by Irvin Muchnick
On September 23, Susanne Craig of the New York Times opened her mailbox to find an envelope, from an unidentified source, containing three pages of Donald Trumps 1995 tax returns. Their exposure of his nearly billion-dollar forwarded tax writeoff for claimed business losses that year is now at the center of coverage of the national nightmare that is Trumps near-miss, at best, in his race for the presidency of the United States.
On October 13, 2012, I opened the mailbox at my apartment in Berkeley, California, to find an envelope, from an unidentified source, containing a single sheet of paper I would soon upload to this link: http://muchnick.net/wweaudits.pdf. It was a document showing that WWE, the company of Vince McMahon and his wife Linda (who was then the Republican nominee in the U.S. Senate election in Connecticut), had settled a state tax dispute for $4.4 million.
The two incidents are obviously of different orders of importance. Though nearly as unfit for public office as Donald Trump, Linda McMahon was running for a lower office. Her campaign was strange, to be sure, and perhaps a harbinger of further lunacy in our national polity. But in retrospect it was also fairly familiar self-funded Republican woman CEO territory, similar to Meg Whitman or Carly Fiorina.
There were, in fact, two carbon-copy bids by Linda M. for open Connecticut Senate seats, with déjà vu all over again outcomes. In 2010 she wiped the floor in the primary with a Republican establishment opponent, before losing resoundingly to Democrat Richard Blumenthal. In 2012 she wiped the floor in the primary with a Republican establishment opponent, before losing resoundingly to Democrat Chris Murphy. (And maybe that will be Trumps electoral bottom line, too. However, the lasting damage he has already done to our democracy far outstrips the interjection into Blumenthal-McMahon and Murphy-McMahon of all the salacious ways that losing candidate made her centimillions.)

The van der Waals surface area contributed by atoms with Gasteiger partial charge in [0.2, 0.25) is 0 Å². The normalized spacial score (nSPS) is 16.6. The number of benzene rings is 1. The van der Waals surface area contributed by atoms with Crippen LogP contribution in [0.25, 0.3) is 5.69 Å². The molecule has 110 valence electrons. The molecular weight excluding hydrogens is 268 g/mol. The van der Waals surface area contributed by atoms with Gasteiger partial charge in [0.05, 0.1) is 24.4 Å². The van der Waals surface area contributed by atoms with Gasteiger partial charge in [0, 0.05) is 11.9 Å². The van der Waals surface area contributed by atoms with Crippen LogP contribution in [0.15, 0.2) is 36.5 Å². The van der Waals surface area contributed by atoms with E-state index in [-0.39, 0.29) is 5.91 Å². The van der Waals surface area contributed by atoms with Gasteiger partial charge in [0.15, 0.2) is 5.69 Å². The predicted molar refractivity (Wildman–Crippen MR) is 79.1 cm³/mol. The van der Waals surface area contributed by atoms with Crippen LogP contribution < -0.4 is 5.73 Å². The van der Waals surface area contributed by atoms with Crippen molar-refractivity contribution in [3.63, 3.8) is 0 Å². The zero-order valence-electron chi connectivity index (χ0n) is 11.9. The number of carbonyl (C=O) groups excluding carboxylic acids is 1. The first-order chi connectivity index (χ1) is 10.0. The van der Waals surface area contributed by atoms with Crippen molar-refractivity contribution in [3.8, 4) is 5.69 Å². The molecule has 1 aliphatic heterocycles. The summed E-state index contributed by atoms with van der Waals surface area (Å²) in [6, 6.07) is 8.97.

Aside from its narcissistic rub for me, reviewing the McMahon tax story is pertinent in one other respect: Trump and the McMahons are old cronies. Two early editions of WrestleMania were staged at a Trump casino in Atlantic City, before he ran it into the ground as part of his $916 million negative ledger in 1995.
And more recently, the McMahons were the No. 1 donors to the fraudulent Donald J. Trump Foundation: a $4 million contribution in 2007, according to the reporting of David Fahrenthold of the Washington Post. This roughly coincided with the period in which Trump and Vince McMahon did the headline match at the 2008 WrestleMania, where McMahon had to get his head shaved after his surrogate lost to Trumps surrogate.
In the case of the 2012 tax leak to me — almost certainly from a disgruntled WWE employee or ex-employee — it was a corporate matter and I did not overplay it. For four years, WWE had deployed an envelope-pushing interpretation of broadcast tax credits — a sweetheart provision probably crafted for brethren Connecticut sports-trashing company ESPN. The $4.4 million figure represented, essentially, a splitting of the difference between WWEs lawyers and the states. (See the links below.)
I also did not overplay the significance of this item in assessing Linda McMahons fitness for the Senate, but the Connecticut media said it created a firestorm of criticism of her wealth and the abuses that gave rise to it. The ink-stained wretches of the Nutmeg State, whom I tended to criticize for being soft on McMahon, even opened an avenue of enterprise of which I had been unaware: investigation of the secondary market in corporate tax credits, broadcast or otherwise. This is a favorite toy of Hollywood types, and it is bipartisan.
Published October 17th, 2012
Published October 17th, 2012
Published October 18th, 2012
Published October 19th, 2012